I have an issue that I am not sure how to solve when DDD is assumed and using C#/EF Core.

Simplified situation: We have 2 aggregates - Item and Warehouse. Each of them has its identity by ExternalId(Guid) to identify it outside (FE etc) which is also treated as its domain identity. It also has database Id that identifies it inside databases model - Entity model and Db model is the same class as EF Core allows to use private fields - only the ExternalId, and required fields are exposed. Entity (both in DDD and EF Core sense) contain quite a lot of business logic and methods strictly coupled to the object. In general I follow the pattern from eShop/eShopOnContainers example.

Item is assigned to Warehouse and when creating an item we need to pass Warehouse to its constructor.

Is it proper to pass full Warehouse object to Item's constructor (but also to other methods that Item defines):

public Item(Warehouse warehouse,..)

or should I relay on database Id only :

public Item(long warehouseId,..)

I have an issue about this, because from one one side I read that aggregates should not reference other aggregates, but on the other hand using Datbase DB leaks the implementation detail (object persitsance in relational DB) to domain model which should not happen in my opinion.

Using ExternalId:

public Item(Guid warehouseId,..)

does not solve the problem as actual relations in db do not base on it.

What is your opinion ? I am a bit puzzled.

  • 1
    Sometimes having 2 sets of models comes in handy: the domain model and the persistent model :) Mar 5, 2019 at 1:09

2 Answers 2


Usually you would create a Value Object for the Id of the Aggregate Root. It is one possibility to rely on a Id generated by the database. If you decide to let the Db generate the Id, then you will need to work with that. But why would you need to pass the Warehouse reference or Id anyways? It looks like Item is an Entity and Warehouse is the Aggregate Root that should contain that Entity. In general you should not create an Entity outside of the Aggregate Root.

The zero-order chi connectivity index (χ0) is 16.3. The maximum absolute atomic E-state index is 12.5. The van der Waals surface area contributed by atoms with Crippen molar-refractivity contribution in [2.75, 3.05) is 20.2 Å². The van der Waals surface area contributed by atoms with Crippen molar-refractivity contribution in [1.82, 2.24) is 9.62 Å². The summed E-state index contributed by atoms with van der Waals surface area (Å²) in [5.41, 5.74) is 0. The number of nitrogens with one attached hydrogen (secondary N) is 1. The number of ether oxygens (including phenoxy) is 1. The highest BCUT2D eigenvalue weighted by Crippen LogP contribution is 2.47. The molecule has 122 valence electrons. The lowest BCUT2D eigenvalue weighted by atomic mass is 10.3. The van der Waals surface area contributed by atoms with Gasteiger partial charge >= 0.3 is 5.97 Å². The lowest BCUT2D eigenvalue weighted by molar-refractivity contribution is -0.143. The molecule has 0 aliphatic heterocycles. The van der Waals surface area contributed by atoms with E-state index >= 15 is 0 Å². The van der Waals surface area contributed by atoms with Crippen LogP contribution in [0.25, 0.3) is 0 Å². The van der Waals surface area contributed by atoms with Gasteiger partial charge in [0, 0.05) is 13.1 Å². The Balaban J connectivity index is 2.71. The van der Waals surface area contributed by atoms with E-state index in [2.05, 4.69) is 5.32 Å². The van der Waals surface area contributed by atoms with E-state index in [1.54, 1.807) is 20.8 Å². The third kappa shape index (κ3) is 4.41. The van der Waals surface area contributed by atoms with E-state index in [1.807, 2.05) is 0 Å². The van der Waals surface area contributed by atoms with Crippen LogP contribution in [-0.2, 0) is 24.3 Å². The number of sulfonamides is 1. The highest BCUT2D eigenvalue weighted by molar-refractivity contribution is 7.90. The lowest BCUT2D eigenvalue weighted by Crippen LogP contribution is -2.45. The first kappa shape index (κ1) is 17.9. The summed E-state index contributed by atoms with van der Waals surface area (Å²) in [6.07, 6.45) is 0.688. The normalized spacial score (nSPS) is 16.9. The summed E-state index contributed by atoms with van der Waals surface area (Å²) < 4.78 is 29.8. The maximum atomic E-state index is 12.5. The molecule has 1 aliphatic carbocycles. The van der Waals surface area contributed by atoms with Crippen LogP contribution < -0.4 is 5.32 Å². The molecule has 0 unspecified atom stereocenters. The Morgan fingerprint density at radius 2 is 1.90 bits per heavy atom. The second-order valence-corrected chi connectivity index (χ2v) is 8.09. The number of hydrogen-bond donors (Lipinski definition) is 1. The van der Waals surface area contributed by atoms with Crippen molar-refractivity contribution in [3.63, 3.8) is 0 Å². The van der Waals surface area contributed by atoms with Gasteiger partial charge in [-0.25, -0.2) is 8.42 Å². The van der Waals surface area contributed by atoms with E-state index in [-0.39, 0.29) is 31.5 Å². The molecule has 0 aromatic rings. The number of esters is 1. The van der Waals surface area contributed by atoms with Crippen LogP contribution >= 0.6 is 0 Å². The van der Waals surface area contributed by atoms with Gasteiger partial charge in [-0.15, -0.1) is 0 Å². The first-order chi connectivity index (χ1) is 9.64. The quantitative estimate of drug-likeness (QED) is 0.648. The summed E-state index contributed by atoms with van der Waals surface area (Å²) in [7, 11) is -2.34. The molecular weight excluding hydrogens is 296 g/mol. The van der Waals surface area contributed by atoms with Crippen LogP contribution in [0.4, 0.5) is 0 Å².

Edit: There are several identity creation strategies as Vaughn Vernon describes in the red book. One of them is let the persistance mechanism such as a SQL Db generate the unique identifier of an entity or aggregate.

  • The picture presented above is just simplified. They both need to be Aggregate roots. The item is ont required to have a Warehouse assigned. Mar 2, 2019 at 23:04
  • @user1658223 If they are really both aggregate roots, then you probably need the warehouseId only because you have somewhere overlapping in the "transaction boundries". The AR should be accessible only by its own Id and should definitly not rely on some other aggregateRootId in the constructor, because this would mean that you only can create an Item if there is a warehouse.
    – Roman Weis
    Mar 2, 2019 at 23:21
  • OK. Forget the presented example. Let's assume then that the Warehouse is not passed by constructor but by Item's method: AssignToWarehouse. Should the I pass Warehouse or WarehouseId? Mar 2, 2019 at 23:32
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    Why ? Why ath are drawback of referencing them directly ? Mar 3, 2019 at 0:03
  • 1
    Ok. Almost convinced but passing just an id leaks the Database Id which should be transparent to domain. Mar 3, 2019 at 1:03

Your domain model created during analysis is often different from the one created during design. Semantically they are both the same, you are passing references, but the design model recognises that you have to persist the data so you might not want to pre-load all referenced objects for performance reasons, whether that is simply loading it from disk within the same domain, or from a remote service in another domain.

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